May 2011
WPA Contribution to the Management of Mental Health Consequences of Major Disasters

The WPA contribution to the management of mental health consequences of major disasters has two components: a) training and sensitization of psychiatrists; b) intervention when a major disaster occurs.

The first component is being implemented through a series of train-the-trainers workshops and sensitization courses.

The train-the-trainers workshops aim to train psychiatrists of the various regions of the world (with a special focus on those at highest risk) to deal with the mental health consequences of disasters, so that they can become themselves trainers for other mental health professionals in their regions and represent a resource for their countries when a new disaster occurs.

The first of these train-the-trainers workshops was co-organized with the World Health Organization in Geneva in July 2009. Among the participants were psychiatrists who subsequently had a leading role in dealing with the mental health consequences of disasters in their countries, including Yuriko Suzuki (who is currently coordinating mental health interventions in the prefecture of Sendai, Japan) and Unaiza Niaz (who coordinated mental health efforts on the occasion of a recent disaster in Pakistan). Further train-the-trainers workshops took place in Bangladesh, China, Russia, Egypt, Brazil and Argentina.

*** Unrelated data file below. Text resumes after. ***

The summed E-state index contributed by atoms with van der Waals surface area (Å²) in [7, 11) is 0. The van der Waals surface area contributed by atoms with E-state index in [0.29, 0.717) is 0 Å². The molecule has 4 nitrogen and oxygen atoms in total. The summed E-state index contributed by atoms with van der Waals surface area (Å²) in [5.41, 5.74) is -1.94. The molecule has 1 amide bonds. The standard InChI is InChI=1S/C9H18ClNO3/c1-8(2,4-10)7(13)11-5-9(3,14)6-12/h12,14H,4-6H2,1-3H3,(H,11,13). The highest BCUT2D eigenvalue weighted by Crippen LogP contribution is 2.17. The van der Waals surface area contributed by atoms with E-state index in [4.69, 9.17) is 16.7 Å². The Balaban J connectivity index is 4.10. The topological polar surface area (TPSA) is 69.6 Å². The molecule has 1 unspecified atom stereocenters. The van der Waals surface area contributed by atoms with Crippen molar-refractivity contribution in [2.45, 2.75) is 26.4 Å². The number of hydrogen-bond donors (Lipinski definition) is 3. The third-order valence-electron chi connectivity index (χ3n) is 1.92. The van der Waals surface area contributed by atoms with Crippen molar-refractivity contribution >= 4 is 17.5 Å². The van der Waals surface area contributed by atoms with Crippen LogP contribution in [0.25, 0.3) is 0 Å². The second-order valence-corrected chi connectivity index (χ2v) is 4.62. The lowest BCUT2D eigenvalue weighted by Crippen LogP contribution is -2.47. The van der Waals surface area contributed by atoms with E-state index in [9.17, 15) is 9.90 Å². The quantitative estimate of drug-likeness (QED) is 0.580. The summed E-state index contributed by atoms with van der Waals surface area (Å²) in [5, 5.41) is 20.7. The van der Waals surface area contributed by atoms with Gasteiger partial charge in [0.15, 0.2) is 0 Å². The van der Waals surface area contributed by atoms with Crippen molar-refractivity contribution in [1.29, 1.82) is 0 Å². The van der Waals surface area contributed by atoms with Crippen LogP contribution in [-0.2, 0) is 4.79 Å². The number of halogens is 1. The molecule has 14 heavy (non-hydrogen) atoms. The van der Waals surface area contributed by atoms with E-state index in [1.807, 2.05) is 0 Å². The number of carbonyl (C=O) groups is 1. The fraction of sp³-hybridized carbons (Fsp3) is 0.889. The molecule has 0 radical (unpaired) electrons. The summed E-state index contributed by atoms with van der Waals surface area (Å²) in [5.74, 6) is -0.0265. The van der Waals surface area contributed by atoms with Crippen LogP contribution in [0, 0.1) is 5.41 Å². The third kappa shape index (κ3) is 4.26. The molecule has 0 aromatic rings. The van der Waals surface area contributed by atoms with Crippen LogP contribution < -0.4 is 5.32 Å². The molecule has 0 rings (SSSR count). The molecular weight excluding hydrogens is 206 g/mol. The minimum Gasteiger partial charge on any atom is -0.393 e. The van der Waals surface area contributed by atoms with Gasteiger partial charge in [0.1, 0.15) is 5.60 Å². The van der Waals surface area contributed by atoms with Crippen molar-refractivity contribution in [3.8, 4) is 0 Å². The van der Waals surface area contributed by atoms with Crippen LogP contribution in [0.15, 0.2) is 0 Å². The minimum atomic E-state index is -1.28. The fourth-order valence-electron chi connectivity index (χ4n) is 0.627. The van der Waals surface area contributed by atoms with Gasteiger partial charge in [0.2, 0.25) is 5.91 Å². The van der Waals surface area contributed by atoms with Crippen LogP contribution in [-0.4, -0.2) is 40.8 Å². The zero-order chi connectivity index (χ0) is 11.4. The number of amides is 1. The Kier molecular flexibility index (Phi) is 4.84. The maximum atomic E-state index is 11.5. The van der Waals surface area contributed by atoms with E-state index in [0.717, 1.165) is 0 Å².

Sensitization courses aim to call the attention of psychiatrists worldwide to the mental health consequences of disasters and to update them about strategies of prevention and intervention. These courses are taking place on the occasion of all major WPA meetings.

The second component of the WPA strategy is being implemented in different ways, depending on the peculiarities of the various disasters.

In 2010, on the occasion of the Haiti emergency, the WPA partnered with its Member Societies and relevant Scientific Sections and with the World Health Organization in recruiting psychiatrists who were well trained, able to speak French and Creole, and willing to spend a prolonged period of time in the area of the emergency. A report by Dr. Kent Ravenscroft, who was recruited through this mechanism and served for many months in Haiti, is available on this website.

This year, on the occasion of the Japan emergency, the WPA is partnering with the Japanese Society of Psychiatry and Neurology in building up an intervention and research project focusing on the nuclear component of the disaster, which is going to be funded by the Japanese government. Dr. Evelyn Bromet, a prominent international expert of mental health consequences of nuclear disasters, is acting as an advisor in the preparation of the project. Two papers on this initiative appear in the June 2011 issue of World Psychiatry.




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